Researchers Develop Microbots With 3-D-Printing Technology

Researchers at the UCSD nanoengineering department recently created fish-shaped micro-robots using original 3-D-printing technology. Professors Shaochen Chen and Joseph Wang of the UCSD nanoengineering department led the study, which was published in the journal Advanced Materials last month.

Nanoengineering Ph.D. student and research team member Wei Zhu explained the applications of this technology and why it was important in a press statement.

“We have developed an entirely new method to engineer nature-inspired microscopic swimmers that have complex geometric structures and are smaller than the width of a human hair. With this method, we can easily integrate different functions inside these tiny robotic swimmers for a broad spectrum of applications,” Zhu said.  

These fish-shaped micro-robots could potentially lead to a new production of micro-robots with a diverse range of abilities including, but not limited to, detoxification, sensing, directed drug delivery and environmental cleanup.

The researchers created the micro-robots through microscale continuous optical printing, a unique technology that allows multiple layers of useful nanoparticles in a design — a previously-unavailable function. The technology used to create these microrobots was the first of its kind and has several advantages over previous versions.

Jinxing Li, a nanoengineering Ph.D student in Wang’s research group, explained that this function facilitated the team’s research and has potential to improve surgical technology.

“This method has made it easier for us to test different designs for these microrobots and to test different nanoparticles to insert new functional elements into these tiny structures. It’s my personal hope to further this research to eventually develop surgical microrobots that operate more safely and with more precision,” Li said.  

The micro-robots were able to swim efficiently because they were chemically powered by hydrogen peroxide and magnetically controlled, which was made possible by using the 3-D-printing technology. Particles, such as platinum nanoparticles, were inserted in the tails and magnetic iron oxide was inserted in the heads, allowing the micro-robots to move forward and be controlled with magnets.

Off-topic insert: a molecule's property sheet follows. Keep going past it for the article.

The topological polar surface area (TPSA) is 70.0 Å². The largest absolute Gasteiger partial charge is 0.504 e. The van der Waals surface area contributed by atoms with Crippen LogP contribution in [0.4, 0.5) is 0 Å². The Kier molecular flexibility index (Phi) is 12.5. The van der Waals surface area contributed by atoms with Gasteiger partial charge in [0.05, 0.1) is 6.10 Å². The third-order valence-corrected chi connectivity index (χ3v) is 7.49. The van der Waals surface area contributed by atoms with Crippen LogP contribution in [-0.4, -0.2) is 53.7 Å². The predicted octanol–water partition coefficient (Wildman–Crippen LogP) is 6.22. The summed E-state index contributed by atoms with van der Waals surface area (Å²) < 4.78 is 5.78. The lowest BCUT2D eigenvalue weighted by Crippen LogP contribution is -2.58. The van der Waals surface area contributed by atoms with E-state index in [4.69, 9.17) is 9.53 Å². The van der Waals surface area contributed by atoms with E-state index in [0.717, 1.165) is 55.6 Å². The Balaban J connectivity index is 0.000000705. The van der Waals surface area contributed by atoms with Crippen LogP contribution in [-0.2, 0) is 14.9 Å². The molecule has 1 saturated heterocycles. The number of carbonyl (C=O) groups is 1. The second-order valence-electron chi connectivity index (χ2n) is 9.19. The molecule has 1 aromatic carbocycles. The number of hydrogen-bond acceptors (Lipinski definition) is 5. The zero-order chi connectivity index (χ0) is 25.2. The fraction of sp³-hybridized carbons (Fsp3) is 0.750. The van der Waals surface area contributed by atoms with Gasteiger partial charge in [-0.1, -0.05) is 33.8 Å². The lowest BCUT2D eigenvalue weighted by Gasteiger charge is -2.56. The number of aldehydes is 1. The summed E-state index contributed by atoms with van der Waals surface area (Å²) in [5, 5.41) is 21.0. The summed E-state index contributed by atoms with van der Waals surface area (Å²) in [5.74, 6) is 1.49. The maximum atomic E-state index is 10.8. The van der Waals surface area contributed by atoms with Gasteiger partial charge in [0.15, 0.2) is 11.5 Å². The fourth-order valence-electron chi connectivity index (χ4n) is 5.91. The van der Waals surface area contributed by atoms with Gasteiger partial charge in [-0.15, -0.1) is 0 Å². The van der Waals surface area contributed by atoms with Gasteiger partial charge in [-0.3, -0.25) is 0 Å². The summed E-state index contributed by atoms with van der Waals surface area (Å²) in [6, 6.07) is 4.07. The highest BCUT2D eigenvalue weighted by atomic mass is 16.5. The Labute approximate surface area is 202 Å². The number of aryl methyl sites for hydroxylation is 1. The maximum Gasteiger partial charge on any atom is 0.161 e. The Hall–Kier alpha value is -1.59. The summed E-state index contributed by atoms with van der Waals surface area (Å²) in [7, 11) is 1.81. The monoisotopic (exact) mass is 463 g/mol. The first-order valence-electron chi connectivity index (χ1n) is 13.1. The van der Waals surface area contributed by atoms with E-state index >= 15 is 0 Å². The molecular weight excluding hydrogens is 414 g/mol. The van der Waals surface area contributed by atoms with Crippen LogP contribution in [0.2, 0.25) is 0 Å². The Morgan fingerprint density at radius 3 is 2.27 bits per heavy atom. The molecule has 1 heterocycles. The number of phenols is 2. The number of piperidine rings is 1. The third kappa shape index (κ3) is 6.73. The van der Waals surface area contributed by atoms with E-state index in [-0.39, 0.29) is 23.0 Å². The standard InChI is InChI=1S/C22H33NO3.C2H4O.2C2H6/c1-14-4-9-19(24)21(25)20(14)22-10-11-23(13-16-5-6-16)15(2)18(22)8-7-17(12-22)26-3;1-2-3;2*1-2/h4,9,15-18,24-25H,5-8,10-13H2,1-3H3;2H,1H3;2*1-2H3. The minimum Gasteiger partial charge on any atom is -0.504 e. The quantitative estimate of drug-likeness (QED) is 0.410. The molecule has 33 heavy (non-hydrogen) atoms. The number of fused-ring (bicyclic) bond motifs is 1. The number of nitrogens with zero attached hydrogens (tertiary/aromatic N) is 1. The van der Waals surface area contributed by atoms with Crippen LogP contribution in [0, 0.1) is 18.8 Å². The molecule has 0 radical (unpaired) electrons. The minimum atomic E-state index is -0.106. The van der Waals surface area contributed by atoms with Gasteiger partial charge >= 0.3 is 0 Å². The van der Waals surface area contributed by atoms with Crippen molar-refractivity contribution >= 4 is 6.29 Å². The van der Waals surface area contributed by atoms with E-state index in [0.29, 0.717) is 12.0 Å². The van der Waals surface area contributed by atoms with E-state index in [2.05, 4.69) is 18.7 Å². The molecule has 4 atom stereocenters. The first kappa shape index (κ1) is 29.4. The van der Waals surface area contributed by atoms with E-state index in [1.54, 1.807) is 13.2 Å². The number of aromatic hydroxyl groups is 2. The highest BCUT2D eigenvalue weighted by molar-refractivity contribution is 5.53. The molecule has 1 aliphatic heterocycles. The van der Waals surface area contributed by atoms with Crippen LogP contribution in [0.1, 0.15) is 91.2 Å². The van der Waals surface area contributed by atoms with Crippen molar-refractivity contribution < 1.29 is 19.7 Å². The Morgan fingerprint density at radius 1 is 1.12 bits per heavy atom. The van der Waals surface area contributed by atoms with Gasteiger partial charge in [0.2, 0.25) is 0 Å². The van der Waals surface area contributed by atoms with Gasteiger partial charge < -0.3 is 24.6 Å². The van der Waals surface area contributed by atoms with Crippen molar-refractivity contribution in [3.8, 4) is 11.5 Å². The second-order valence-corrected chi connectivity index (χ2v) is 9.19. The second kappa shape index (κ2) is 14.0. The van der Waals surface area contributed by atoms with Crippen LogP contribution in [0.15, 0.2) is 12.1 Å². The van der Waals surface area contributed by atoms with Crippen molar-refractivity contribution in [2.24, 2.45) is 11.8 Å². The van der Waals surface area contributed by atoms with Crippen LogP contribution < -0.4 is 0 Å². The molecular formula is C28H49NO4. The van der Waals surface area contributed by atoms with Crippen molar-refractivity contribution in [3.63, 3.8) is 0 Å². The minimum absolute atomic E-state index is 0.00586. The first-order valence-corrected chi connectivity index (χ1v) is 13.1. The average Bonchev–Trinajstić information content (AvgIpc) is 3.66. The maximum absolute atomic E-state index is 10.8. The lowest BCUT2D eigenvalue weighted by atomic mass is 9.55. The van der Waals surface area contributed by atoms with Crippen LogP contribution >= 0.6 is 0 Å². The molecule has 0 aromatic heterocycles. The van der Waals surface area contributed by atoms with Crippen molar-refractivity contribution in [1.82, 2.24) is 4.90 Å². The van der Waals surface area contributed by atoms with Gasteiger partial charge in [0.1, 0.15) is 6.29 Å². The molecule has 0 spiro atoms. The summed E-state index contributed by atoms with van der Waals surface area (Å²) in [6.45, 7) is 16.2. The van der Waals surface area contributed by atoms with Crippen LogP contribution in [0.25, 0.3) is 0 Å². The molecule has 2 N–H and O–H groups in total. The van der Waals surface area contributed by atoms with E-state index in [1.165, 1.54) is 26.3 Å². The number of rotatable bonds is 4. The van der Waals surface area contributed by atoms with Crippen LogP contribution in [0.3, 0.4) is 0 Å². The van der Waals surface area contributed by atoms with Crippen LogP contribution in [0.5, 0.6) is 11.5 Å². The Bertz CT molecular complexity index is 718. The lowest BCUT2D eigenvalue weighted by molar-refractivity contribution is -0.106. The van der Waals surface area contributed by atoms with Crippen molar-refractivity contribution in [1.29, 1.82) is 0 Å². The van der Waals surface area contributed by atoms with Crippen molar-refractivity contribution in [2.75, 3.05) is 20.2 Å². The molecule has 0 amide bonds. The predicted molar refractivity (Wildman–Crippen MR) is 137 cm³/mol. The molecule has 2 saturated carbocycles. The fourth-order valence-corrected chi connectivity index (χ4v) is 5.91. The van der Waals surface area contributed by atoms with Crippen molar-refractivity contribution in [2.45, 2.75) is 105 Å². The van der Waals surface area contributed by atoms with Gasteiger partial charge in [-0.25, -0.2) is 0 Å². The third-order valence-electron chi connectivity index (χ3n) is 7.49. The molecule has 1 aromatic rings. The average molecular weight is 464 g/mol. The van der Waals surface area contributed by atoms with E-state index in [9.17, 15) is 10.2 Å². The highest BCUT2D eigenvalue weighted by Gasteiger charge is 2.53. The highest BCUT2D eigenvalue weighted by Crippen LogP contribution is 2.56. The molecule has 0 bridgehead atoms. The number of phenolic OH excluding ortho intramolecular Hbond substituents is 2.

Furthermore, the scientists conducted an experiment by implanting polydiacetyline in the bodies  of the micro-fish. Polydiacetyline is a powerful particle able to capture harmful toxins, such as the pore-forming toxins found in bee venom. In this experiment, the micro-robots glowed red as the polydiacetyline bound to the toxins. The scientists found that the swimming abilities of the fish-shaped micro-robots, combined with polydiacetyline, allowed them to remove toxins from solutions.

Zhu explained that the results of the experiment provided researchers with knowledge about the multiple functions of the micro-fish. 

“The neat thing about this experiment is that it shows how the micro-fish can doubly serve as detoxification systems and as toxin sensors,” Zhu said.

However, the researchers say that micro-fish are only the beginning of a new era of micro-robots that could someday be used to perform greater functions. In fact, they could one day deliver targeted medicinal packages in a human bloodstream. 

They may also one day execute microscopic surgeries and take many forms, according to Zhu.

“With our 3-D printing technology, we are not limited to just fish shapes. We can rapidly build microrobots inspired by other biological organisms such as birds,” Zhu said.